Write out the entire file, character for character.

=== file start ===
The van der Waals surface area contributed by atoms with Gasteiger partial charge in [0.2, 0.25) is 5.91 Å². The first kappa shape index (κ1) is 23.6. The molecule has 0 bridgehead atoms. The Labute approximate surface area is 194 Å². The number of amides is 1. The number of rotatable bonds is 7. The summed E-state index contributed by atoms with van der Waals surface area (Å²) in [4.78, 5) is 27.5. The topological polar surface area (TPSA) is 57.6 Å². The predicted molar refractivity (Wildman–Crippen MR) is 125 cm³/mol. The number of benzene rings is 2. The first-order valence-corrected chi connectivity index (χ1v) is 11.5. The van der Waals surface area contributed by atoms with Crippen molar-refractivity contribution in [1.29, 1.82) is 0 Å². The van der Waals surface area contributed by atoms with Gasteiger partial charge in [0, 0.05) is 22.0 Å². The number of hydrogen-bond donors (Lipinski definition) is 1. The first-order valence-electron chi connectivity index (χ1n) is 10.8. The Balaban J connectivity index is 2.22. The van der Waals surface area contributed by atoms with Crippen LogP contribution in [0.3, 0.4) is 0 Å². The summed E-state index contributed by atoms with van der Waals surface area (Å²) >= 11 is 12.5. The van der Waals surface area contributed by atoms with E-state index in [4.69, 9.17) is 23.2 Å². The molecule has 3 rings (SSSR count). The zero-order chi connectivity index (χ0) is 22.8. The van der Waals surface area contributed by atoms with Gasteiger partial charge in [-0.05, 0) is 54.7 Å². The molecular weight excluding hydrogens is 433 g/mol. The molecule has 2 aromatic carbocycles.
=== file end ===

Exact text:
The van der Waals surface area contributed by atoms with Gasteiger partial charge in [0.2, 0.25) is 5.91 Å². The first kappa shape index (κ1) is 23.6. The molecule has 0 bridgehead atoms. The Labute approximate surface area is 194 Å². The number of amides is 1. The number of rotatable bonds is 7. The summed E-state index contributed by atoms with van der Waals surface area (Å²) in [4.78, 5) is 27.5. The topological polar surface area (TPSA) is 57.6 Å². The predicted molar refractivity (Wildman–Crippen MR) is 125 cm³/mol. The number of benzene rings is 2. The first-order valence-corrected chi connectivity index (χ1v) is 11.5. The van der Waals surface area contributed by atoms with Crippen molar-refractivity contribution in [1.29, 1.82) is 0 Å². The van der Waals surface area contributed by atoms with Gasteiger partial charge in [0, 0.05) is 22.0 Å². The number of hydrogen-bond donors (Lipinski definition) is 1. The first-order valence-electron chi connectivity index (χ1n) is 10.8. The Balaban J connectivity index is 2.22. The van der Waals surface area contributed by atoms with Crippen LogP contribution in [0.3, 0.4) is 0 Å². The summed E-state index contributed by atoms with van der Waals surface area (Å²) >= 11 is 12.5. The van der Waals surface area contributed by atoms with E-state index in [4.69, 9.17) is 23.2 Å². The molecule has 3 rings (SSSR count). The zero-order chi connectivity index (χ0) is 22.8. The van der Waals surface area contributed by atoms with Gasteiger partial charge in [-0.05, 0) is 54.7 Å². The molecular weight excluding hydrogens is 433 g/mol. The molecule has 2 aromatic carbocycles.